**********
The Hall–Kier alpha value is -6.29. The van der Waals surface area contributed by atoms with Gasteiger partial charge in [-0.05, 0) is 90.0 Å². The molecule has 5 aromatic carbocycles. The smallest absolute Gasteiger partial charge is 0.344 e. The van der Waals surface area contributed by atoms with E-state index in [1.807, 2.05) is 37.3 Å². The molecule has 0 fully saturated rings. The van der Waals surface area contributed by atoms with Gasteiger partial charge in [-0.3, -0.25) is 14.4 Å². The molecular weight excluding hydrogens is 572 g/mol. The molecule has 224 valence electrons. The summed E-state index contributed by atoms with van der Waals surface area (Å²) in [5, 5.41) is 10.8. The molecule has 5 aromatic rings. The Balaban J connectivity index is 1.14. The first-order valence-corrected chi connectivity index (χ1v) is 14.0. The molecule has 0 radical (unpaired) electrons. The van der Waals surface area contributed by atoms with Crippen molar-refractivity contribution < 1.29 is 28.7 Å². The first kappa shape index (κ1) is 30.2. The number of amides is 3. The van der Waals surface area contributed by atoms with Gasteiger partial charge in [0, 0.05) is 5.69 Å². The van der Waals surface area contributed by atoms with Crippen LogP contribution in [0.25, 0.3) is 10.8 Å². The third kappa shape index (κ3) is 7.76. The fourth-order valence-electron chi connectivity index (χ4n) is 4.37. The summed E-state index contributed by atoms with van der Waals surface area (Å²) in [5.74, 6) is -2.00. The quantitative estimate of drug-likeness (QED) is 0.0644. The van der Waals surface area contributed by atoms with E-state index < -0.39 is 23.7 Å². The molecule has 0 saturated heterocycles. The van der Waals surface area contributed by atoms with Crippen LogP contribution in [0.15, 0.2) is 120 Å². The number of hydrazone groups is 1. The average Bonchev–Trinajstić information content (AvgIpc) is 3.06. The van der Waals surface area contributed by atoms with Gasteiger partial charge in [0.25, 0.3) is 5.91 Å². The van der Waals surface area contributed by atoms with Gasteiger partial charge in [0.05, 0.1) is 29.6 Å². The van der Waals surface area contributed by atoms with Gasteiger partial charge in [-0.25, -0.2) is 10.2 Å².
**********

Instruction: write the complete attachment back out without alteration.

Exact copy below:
The Hall–Kier alpha value is -6.29. The van der Waals surface area contributed by atoms with Gasteiger partial charge in [-0.05, 0) is 90.0 Å². The molecule has 5 aromatic carbocycles. The smallest absolute Gasteiger partial charge is 0.344 e. The van der Waals surface area contributed by atoms with E-state index in [1.807, 2.05) is 37.3 Å². The molecule has 0 fully saturated rings. The van der Waals surface area contributed by atoms with Gasteiger partial charge in [-0.3, -0.25) is 14.4 Å². The molecular weight excluding hydrogens is 572 g/mol. The molecule has 224 valence electrons. The summed E-state index contributed by atoms with van der Waals surface area (Å²) in [5, 5.41) is 10.8. The molecule has 5 aromatic rings. The Balaban J connectivity index is 1.14. The first-order valence-corrected chi connectivity index (χ1v) is 14.0. The molecule has 0 radical (unpaired) electrons. The van der Waals surface area contributed by atoms with Crippen molar-refractivity contribution < 1.29 is 28.7 Å². The first kappa shape index (κ1) is 30.2. The number of amides is 3. The van der Waals surface area contributed by atoms with Gasteiger partial charge in [0, 0.05) is 5.69 Å². The van der Waals surface area contributed by atoms with Crippen LogP contribution in [0.25, 0.3) is 10.8 Å². The third kappa shape index (κ3) is 7.76. The fourth-order valence-electron chi connectivity index (χ4n) is 4.37. The summed E-state index contributed by atoms with van der Waals surface area (Å²) in [5.74, 6) is -2.00. The quantitative estimate of drug-likeness (QED) is 0.0644. The van der Waals surface area contributed by atoms with E-state index < -0.39 is 23.7 Å². The molecule has 0 saturated heterocycles. The van der Waals surface area contributed by atoms with Crippen LogP contribution in [0.15, 0.2) is 120 Å². The number of hydrazone groups is 1. The average Bonchev–Trinajstić information content (AvgIpc) is 3.06. The van der Waals surface area contributed by atoms with Gasteiger partial charge in [0.25, 0.3) is 5.91 Å². The van der Waals surface area contributed by atoms with Gasteiger partial charge in [0.05, 0.1) is 29.6 Å². The van der Waals surface area contributed by atoms with Gasteiger partial charge in [-0.25, -0.2) is 10.2 Å².